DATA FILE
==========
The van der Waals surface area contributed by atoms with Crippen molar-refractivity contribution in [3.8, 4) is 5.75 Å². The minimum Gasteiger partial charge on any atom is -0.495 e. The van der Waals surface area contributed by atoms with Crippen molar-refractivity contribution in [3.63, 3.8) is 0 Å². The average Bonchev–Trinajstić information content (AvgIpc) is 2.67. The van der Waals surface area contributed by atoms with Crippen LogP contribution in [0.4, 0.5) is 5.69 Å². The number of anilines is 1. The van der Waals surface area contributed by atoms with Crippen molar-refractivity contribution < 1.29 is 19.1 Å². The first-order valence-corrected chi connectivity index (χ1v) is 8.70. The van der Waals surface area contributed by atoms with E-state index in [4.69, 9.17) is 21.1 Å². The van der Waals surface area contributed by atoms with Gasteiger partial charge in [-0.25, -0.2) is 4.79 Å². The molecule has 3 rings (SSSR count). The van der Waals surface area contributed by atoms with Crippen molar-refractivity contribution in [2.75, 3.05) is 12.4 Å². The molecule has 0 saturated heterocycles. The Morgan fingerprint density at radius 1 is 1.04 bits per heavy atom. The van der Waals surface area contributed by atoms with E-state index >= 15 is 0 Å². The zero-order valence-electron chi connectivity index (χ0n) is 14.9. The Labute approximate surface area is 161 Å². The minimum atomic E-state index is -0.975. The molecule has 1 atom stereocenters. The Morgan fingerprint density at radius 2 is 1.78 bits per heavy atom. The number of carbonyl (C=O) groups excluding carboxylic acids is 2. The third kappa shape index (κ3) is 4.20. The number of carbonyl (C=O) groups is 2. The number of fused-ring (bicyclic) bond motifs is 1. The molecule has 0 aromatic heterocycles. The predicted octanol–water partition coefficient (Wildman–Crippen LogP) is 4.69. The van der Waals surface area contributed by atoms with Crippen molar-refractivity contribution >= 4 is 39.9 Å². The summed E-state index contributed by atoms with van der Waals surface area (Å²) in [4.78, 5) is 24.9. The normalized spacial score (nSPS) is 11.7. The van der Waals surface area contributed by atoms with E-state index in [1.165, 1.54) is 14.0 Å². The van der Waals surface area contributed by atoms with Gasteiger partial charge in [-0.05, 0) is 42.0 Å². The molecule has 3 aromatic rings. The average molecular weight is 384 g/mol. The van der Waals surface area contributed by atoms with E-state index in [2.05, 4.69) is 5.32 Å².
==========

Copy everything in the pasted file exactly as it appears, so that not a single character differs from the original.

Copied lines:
The van der Waals surface area contributed by atoms with Crippen molar-refractivity contribution in [3.8, 4) is 5.75 Å². The minimum Gasteiger partial charge on any atom is -0.495 e. The van der Waals surface area contributed by atoms with Crippen molar-refractivity contribution in [3.63, 3.8) is 0 Å². The average Bonchev–Trinajstić information content (AvgIpc) is 2.67. The van der Waals surface area contributed by atoms with Crippen LogP contribution in [0.4, 0.5) is 5.69 Å². The number of anilines is 1. The van der Waals surface area contributed by atoms with Crippen molar-refractivity contribution < 1.29 is 19.1 Å². The first-order valence-corrected chi connectivity index (χ1v) is 8.70. The van der Waals surface area contributed by atoms with E-state index in [4.69, 9.17) is 21.1 Å². The van der Waals surface area contributed by atoms with Gasteiger partial charge in [-0.25, -0.2) is 4.79 Å². The molecule has 3 rings (SSSR count). The van der Waals surface area contributed by atoms with Crippen molar-refractivity contribution in [2.75, 3.05) is 12.4 Å². The molecule has 0 saturated heterocycles. The Morgan fingerprint density at radius 1 is 1.04 bits per heavy atom. The van der Waals surface area contributed by atoms with E-state index >= 15 is 0 Å². The zero-order valence-electron chi connectivity index (χ0n) is 14.9. The Labute approximate surface area is 161 Å². The minimum atomic E-state index is -0.975. The molecule has 1 atom stereocenters. The Morgan fingerprint density at radius 2 is 1.78 bits per heavy atom. The number of carbonyl (C=O) groups excluding carboxylic acids is 2. The third kappa shape index (κ3) is 4.20. The number of carbonyl (C=O) groups is 2. The number of fused-ring (bicyclic) bond motifs is 1. The molecule has 0 aromatic heterocycles. The predicted octanol–water partition coefficient (Wildman–Crippen LogP) is 4.69. The van der Waals surface area contributed by atoms with Crippen molar-refractivity contribution >= 4 is 39.9 Å². The summed E-state index contributed by atoms with van der Waals surface area (Å²) in [4.78, 5) is 24.9. The normalized spacial score (nSPS) is 11.7. The van der Waals surface area contributed by atoms with E-state index in [1.165, 1.54) is 14.0 Å². The van der Waals surface area contributed by atoms with Gasteiger partial charge in [-0.05, 0) is 42.0 Å². The molecule has 3 aromatic rings. The average molecular weight is 384 g/mol. The van der Waals surface area contributed by atoms with E-state index in [2.05, 4.69) is 5.32 Å².